Keeping driveways and walkways clear is essential for winter safety, but did you know that thousands of people end up in the emergency room every year due to injuries acquired while shoveling? Muscle strains, falls, and even heart attacks are not uncommon when people approach winter yard work without taking the proper safety measures.
If You Shouldn’t Shovel, Don’t! Shoveling is a strenuous workout. If you have a heart condition or have been warned off vigorous exercise, avoid it. Consider investing in a snow blower – or in a neighbour who owns one.
Treat Shoveling as Exercise. Warm up before you start. Stretches and a quick walk around the block will get your muscles and cardio-vascular system ready to work. Don’t drink alcohol or eat a heavy meal before tackling the snow, and stay hydrated while you’re outside.
Dress Appropriately. Dress in layers and cover extremities. You might take things off as you work, but it’s better to start the job warm so you don’t expend valuable energy fighting off the cold. Wear warm boots with non-slips soles or crampons to avoid slipping.
Use Correct Form. Choose a shovel appropriate to the size of your body to reduce the chance of strain. Whenever possible, push the snow, rather than lifting it; larger scoop-style shovels are good for this. If you do need to lift a full shovel, keep your back straight and bend your knees, squatting down with your legs apart. Do not throw snow over your shoulder. Instead, with your arms close to your body, carry your shovel to where you want to dump the snow. Slow, deliberate movements are less likely to cause injury.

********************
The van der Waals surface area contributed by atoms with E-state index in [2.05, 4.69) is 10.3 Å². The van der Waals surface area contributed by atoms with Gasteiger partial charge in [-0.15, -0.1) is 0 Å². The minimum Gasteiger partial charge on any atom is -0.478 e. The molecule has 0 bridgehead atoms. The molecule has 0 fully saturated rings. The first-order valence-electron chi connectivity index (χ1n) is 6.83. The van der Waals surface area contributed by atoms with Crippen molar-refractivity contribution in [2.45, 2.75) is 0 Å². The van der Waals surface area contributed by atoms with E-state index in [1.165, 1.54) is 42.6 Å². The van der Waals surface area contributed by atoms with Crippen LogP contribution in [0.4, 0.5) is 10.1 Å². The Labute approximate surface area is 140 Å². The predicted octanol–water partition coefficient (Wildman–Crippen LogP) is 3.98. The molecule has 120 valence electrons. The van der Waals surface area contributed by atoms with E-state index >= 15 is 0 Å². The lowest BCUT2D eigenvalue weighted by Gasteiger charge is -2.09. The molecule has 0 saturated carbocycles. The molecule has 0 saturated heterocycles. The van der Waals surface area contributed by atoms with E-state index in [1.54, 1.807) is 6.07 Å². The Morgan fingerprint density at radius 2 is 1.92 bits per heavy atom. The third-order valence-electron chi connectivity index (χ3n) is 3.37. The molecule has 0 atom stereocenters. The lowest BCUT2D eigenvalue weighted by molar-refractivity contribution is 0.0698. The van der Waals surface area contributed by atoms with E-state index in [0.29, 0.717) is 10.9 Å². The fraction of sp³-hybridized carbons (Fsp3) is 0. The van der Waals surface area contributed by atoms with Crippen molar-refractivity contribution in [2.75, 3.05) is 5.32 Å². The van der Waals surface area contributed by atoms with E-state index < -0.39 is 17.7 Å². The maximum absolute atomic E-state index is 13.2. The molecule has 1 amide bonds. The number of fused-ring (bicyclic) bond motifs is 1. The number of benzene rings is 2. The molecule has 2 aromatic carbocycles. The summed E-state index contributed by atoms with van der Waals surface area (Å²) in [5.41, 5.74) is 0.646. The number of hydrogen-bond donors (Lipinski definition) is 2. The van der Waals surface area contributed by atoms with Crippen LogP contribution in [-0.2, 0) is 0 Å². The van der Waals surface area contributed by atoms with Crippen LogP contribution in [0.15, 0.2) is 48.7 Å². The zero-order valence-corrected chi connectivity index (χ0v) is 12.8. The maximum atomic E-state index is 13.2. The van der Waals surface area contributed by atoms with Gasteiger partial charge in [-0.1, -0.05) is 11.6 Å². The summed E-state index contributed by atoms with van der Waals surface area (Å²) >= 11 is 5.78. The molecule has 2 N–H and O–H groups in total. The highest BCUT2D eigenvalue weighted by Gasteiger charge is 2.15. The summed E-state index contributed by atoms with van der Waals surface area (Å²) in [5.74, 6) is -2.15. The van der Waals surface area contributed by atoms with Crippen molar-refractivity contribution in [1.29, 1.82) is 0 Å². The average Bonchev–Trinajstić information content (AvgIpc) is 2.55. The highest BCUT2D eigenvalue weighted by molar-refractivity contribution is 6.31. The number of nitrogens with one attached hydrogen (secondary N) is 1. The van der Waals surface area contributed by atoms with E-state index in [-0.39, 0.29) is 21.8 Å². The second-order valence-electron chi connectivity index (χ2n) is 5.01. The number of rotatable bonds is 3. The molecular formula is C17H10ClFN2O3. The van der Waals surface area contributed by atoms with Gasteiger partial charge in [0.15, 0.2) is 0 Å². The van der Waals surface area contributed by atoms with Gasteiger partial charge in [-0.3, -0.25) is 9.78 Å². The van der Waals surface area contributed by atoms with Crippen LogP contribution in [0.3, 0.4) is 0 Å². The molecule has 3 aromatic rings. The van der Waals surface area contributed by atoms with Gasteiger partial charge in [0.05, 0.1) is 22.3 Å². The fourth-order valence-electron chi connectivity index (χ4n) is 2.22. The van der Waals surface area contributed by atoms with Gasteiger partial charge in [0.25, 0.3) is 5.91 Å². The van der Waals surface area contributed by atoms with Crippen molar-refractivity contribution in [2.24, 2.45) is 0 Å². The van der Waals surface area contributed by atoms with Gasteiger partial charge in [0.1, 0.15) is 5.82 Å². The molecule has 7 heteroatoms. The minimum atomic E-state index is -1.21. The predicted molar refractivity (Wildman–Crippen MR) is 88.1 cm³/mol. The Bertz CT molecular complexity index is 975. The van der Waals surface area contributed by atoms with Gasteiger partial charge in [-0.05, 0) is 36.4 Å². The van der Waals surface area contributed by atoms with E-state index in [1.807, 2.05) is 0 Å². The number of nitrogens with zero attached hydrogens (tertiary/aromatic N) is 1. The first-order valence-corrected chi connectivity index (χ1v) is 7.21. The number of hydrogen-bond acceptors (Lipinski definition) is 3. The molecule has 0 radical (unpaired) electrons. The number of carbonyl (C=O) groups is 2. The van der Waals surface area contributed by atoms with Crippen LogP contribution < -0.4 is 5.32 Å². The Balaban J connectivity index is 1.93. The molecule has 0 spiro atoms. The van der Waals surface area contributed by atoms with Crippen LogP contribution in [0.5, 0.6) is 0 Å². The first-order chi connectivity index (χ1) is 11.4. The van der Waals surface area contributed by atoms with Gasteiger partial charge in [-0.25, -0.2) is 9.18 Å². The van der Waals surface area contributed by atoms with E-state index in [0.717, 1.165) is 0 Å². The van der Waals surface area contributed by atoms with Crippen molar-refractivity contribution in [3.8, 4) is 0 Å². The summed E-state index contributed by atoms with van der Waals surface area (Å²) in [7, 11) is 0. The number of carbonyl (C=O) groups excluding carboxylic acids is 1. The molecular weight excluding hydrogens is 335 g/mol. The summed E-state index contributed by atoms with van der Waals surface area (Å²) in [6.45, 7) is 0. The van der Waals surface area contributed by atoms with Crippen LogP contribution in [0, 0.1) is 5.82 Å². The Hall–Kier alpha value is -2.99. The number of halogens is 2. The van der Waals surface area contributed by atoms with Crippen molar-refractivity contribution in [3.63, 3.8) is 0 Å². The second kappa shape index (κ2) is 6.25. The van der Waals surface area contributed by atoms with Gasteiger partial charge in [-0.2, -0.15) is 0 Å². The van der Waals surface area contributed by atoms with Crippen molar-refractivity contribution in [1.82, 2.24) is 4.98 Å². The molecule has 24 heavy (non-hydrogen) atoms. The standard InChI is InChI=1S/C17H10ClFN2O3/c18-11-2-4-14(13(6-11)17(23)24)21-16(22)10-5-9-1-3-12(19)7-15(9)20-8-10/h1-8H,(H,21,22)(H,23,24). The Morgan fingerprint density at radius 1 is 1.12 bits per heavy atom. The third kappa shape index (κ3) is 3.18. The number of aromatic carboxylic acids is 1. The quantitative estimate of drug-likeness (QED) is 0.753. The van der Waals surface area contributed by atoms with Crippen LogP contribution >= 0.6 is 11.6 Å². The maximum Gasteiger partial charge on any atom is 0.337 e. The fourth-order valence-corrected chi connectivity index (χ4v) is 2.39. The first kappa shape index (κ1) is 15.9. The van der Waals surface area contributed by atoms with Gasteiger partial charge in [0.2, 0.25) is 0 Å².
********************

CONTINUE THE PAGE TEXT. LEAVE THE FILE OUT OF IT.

Less is More. Instead of waiting for a heavy snow fall to finish, do the job in several smaller shifts. Lifting less snow at a time and taking more breaks will keep you from over-exerting yourself.
De-Ice Strategically. Instead of hacking at solid ice with a shovel, weaken it first with a de-icing agent, then break it up and scrape it away. If you must use rock salt, do so sparingly: it harms plants and contaminates the water table. Plus, it only works at temperatures about -9°C. Chemical de-icers are an effective alternative, but you should choose them carefully: they are also temperature-dependent and sometimes toxic to pets. You can also use sand, fine gravel, or birdseed to increase traction with no environmental impact.
Stay Alert. If you’re working close to the street, keep your eyes and ears open for plows and other vehicles navigating slippery roads. Wear lights or reflectors when working at night. And watch out for neighbours who may not know these winter safety tips! They might need your help in the event of an emergency.